UMEM Educational Pearls

Category: Trauma

Title: Oral anticoagulants and head injury

Posted: 5/29/2024 by Robert Flint, MD (Emailed: 6/1/2024) (Updated: 6/1/2024)
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In this Scandinavian study looking at 2,362 head injury patients on oral anticoagulants, the authors found only 5 cases of delayed hemorrhage and none of the five  underwent neurosurgery.  The authors concluded:

“In patients with head trauma, on oral anticoagulation, the incidence of clinically relevant delayed intracranial hemorrhage was found to be less than one in a thousand, with detection occurring four days or later after initial presentation.”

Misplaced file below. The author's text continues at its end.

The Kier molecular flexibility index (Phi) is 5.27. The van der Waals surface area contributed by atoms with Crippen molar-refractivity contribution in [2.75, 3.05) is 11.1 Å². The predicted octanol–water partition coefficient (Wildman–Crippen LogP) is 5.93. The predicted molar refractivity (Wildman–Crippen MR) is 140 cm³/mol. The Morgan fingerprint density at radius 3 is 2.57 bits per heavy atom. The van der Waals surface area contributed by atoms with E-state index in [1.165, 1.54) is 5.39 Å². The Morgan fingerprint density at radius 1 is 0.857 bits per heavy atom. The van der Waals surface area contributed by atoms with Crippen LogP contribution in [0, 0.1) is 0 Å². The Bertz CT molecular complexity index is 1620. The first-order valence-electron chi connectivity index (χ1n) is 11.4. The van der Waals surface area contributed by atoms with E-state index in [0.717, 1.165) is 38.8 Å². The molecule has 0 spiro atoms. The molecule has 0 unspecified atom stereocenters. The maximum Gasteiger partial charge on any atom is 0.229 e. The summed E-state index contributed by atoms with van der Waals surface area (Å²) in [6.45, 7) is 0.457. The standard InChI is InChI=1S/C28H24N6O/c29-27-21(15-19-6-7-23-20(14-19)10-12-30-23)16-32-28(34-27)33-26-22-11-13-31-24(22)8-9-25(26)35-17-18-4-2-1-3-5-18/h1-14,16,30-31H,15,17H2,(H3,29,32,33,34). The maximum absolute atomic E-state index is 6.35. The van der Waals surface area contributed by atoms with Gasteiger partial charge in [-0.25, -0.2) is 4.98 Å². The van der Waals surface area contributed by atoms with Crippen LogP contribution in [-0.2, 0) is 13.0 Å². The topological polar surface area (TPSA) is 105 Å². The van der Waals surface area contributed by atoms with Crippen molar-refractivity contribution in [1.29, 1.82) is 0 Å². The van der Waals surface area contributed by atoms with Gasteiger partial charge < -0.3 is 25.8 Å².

It would appear based on this study and others that it is safe to discharge these patients with a normal head CT and giving strict return precautions for headache, nausea, vomiting or other changes.


André, L., Björkelund, A., Ekelund, U. et al. The prevalence of clinically relevant delayed intracranial hemorrhage in head trauma patients treated with oral anticoagulants is very low: a retrospective cohort register study. Scand J Trauma Resusc Emerg Med 32, 42 (2024).